"Business rockstars. I'm Alex Worley for by Sarah, Michelle Gellar and brag Fleischmann they are the co founders of food stores. Thanks so much for being here. Thank you for having the children's. So for those who are not familiar if you could explain what food stores. Is a clean comforted company. We started out with baking mixes that you can purchase it anywhere in the country at physical retail or online. And then we also offer a subscription based kit offering that you can get once a month in your house. Huge dessert lover. So love that. It's a little less guilt or a little more guilt free. Very cool. I'm so the next question for you is what would you say is your definition of being an entrepreneur? What does it ultimately take? It takes everything that you have. And then some more I thought that I knew it working hard was until I joined the start up world, and you realize it's harder than having newborn twins that it is full-time nature. Attention your brain doesn't shut off. But it's also the most incredibly rewarding when you actually realize you can hit those milestones. Yeah. Absolutely. I'm curious. How has Hollywood prepared you for this difficult world of startups. It's interesting there are some aspects of it where I think that Hollywood definitely has help in preparing. And I think that mainly has to come with the amount of knows that we got the rejection, I look at most people in their lives, and you graduate college and you look for a job, and maybe you don't get a few. And then you settle in a job. And then maybe five or six years later you switch. But for me, it's constant it's additioning processes such a constant and very personal rejection. That happens so often on a large scale that it makes it a little bit easier in terms of leading the nose in the business world Roloff you a little bit and make you tougher as opposed to really feeling it as a personal rejection. I always said that we know we have a great idea. And we know we're going to kill it. And we'll find the right people, and this one just wasn't it as opposed to really internalizing that. Yeah. There are a lot of mistakes and many failures that happen and entrepreneurship, and I can't imagine being an actress that would prepare you for that. You know, a common fear is of failure. For entrepreneurs you ever deal with that we have a very specific definition and for us fail is just the first attempt and learning it just the first time, we tried something. If that one didn't work, it's only a failure. If we don't learn from it and improve upon what we initially set out to do. And you can't be fearful of failure and run business. If you are. Your perspective about what failure really is. And that's what Sarah Michelle talks about. Yeah. So you guys have been at it for a couple years. Now, if you could go back to those first few months, what advice would you give your early entrepreneurial self goodness. Well, I think the big one would be stamina. So you're going to be putting in long hours, and there's gonna be some sacrifice along the way. So if you go back and talk to yourself you would prepare. They weren't even harder. Well, you'd say, hey, look, there's going to be days like this where you want to quit. And after if you knew that that was coming then you would prepare better for it. And that could be all the things that you would do to decompress. Then that could be exercising hanging out with family, traveling to find those things that will get you through that difficult moments in being an entrepreneur. And if you're prepared for that which most ninety percent of first time entrepreneurs are not and makes it so much easier, and so much more joyful. To be challenging Sascha, which is at all are ultimately doing to really utilize the community to look for people that are facing the same struggles or have experienced the same struggles. And learn and grow from that. And and propel each other up. It's a team sport. Yeah. If you could create a startup toolkit, what would be inside of it. It could be more tangible technology could be intangible like a characteristic of personality trait that you need. So what would be inside my God? But that would be our next startup. We can't tell you that unless you send the not answer that question. Capsule. Okay. The big one is if the for not doing tangible be you gotta be visionary. You got to be strategic got to be creative. You've gotta be relentless. You have to have situational awareness and self awareness. But that in the box, and then you have to have that stamina to be able to work eighty hours a week. I think also stellar interpersonal skills seem to always be a prerequisite for successful entrepreneurs that we ought to communicate sell your idea. Get people to come over to your side do Steph when they don't want to to help you out. And and I think also nice comfortable shoes. How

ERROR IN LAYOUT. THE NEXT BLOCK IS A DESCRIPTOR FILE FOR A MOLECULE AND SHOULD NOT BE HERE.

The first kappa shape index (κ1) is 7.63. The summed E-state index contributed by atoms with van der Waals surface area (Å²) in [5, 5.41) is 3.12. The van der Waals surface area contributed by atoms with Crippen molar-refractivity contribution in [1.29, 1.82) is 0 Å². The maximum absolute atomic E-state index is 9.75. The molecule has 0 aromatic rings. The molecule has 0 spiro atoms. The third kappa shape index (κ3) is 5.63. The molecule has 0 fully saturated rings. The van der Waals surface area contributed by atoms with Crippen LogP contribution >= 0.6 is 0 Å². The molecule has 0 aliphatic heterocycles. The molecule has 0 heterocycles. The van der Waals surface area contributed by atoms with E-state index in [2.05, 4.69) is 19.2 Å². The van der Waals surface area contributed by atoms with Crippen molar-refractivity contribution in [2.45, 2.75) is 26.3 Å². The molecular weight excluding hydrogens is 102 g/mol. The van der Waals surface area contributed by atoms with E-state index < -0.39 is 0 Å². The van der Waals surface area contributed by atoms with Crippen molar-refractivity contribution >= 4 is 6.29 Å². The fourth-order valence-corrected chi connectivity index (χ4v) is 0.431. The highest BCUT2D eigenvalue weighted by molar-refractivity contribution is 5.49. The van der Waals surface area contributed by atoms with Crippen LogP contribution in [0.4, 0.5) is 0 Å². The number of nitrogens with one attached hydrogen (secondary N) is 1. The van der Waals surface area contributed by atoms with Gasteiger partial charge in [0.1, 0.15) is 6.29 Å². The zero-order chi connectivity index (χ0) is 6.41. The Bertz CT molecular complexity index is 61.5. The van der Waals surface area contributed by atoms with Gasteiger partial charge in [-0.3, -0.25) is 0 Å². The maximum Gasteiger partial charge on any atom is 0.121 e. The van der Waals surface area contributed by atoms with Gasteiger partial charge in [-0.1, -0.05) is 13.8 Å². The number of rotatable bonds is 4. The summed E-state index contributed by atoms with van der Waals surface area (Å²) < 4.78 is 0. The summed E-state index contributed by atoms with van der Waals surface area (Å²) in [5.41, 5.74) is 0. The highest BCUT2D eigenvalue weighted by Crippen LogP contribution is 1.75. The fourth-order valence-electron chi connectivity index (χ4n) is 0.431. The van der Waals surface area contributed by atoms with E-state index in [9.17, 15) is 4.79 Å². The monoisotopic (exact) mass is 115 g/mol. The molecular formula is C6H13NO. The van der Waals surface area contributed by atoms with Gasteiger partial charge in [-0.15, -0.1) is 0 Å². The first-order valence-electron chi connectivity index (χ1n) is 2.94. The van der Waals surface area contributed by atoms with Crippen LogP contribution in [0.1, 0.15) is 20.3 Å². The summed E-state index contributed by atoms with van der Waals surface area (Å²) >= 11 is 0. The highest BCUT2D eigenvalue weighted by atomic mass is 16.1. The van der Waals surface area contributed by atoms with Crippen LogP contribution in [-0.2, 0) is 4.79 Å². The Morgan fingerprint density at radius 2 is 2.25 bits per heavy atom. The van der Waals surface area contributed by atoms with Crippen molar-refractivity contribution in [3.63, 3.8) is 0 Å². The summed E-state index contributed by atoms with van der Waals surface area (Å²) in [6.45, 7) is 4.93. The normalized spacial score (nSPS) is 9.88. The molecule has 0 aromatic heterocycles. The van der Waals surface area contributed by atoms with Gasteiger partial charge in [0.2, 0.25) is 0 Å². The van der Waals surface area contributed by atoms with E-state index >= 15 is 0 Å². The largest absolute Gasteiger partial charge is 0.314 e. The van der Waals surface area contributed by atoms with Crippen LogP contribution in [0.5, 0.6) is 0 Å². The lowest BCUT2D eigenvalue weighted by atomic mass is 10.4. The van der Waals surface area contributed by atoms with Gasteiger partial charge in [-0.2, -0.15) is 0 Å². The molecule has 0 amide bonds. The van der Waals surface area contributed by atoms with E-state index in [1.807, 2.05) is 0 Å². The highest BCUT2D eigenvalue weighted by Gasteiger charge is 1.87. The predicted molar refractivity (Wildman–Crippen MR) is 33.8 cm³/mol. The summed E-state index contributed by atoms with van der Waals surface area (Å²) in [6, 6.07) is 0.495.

Sarah Michelle Hollywood Alex Worley Michelle Gellar Steph Fleischmann Sascha Ninety Percent Eighty Hours Six Years
"fleischmann" Discussed on TechStuff

TechStuff

04:54 min | 3 years ago

"fleischmann" Discussed on TechStuff